The Paleolithic diet follows the assumption that cavemen from the Paleolithic era ate a certain time of food and that our bodies have not had enough time to evolve to the grain based diet of the last 10,000 years. These foods are part of a diet that leads to optimum health. Foods not a part of the Paleo diet are at minimum nutritionally poor or at worst considered to be harmful to the gut, pro-inflammatory or disruptive to hormone levels.
I like to follow this, but I need to see the science behind it and not just follow it because the cave men did it. Here is a summary of my understanding of the different reasons to not eat certain foods on the Paleo diet, by taking summaries of other blog articles. In the end, it comes down to what is your reason for eating a certain way and just being aware of the effects it may have on your body.
“One of the fundamental principles of paleolithic nutrition is to protect the lining of the gut by eliminating foods that damage it.”
This is one of the core components of the Paleo diet as this is the removal of modern grains such as wheat, corn, rice, oats, rye, barley, etc.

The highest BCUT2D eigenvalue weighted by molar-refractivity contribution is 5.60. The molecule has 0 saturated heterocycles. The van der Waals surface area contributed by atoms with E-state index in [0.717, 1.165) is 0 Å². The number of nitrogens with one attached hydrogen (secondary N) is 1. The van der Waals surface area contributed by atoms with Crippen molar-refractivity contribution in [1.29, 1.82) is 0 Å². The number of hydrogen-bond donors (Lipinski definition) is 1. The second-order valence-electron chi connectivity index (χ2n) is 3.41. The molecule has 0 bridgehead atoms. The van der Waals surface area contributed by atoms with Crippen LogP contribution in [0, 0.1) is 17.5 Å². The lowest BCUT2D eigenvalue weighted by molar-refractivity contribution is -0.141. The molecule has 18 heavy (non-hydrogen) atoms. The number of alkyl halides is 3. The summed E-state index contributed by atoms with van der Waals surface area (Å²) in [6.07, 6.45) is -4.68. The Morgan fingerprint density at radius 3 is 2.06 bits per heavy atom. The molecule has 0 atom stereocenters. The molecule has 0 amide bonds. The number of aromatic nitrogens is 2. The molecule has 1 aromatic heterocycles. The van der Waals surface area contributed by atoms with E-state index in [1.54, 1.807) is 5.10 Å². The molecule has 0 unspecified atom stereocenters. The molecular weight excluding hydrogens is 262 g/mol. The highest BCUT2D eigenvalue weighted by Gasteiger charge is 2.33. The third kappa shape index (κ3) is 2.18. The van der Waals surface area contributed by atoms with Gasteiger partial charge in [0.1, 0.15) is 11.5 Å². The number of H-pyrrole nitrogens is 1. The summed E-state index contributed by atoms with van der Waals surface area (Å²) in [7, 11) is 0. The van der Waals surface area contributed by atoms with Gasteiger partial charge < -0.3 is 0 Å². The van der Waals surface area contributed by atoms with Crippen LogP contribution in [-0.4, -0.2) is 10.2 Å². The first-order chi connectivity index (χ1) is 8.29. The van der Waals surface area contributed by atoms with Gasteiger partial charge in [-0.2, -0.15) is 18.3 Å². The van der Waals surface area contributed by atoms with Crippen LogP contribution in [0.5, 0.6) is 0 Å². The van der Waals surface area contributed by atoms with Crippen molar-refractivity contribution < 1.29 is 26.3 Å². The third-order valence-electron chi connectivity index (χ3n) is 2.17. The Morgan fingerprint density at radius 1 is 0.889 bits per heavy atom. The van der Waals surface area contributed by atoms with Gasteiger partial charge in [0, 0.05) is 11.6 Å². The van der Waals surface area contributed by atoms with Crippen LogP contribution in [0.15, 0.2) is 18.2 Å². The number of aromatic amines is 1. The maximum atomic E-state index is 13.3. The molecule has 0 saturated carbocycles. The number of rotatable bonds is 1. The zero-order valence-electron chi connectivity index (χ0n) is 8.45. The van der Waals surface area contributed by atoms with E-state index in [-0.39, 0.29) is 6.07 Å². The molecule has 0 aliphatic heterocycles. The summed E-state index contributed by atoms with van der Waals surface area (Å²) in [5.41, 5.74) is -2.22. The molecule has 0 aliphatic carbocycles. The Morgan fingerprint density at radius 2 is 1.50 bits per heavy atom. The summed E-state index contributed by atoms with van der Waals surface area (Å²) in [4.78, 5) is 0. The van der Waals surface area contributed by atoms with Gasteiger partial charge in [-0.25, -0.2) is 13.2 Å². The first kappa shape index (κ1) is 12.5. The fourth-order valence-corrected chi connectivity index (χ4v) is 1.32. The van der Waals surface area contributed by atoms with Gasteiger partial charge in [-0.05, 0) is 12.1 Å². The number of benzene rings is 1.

Beans & Legumes
In very small quantity they are ok (nuts included) but beans and legumes are usually eaten as a staple and that is when they interfere with digestion.
Phytic Acid (nuts, beans and legumes)
Phytic acid binds to nutrients in the food, preventing you from absorbing them. It doesn’t steal any nutrients that are already in your body, but it does make that bowl of lentils a lot less nutrient-dense
Potentially toxic lectins are highest in grains, legumes, and dairy. Lectins damage the intestinal wall, contributing to leaky gut, with all its associated digestive and autoimmune problems.
Anyone trying a lower-carbohydrate version of Paleo should also beware beans should only be considered a protein source when compared to breads and vegetables. These are fine as a ‘safe starch’ but they will quickly deliver more carbohydrates than your body needs.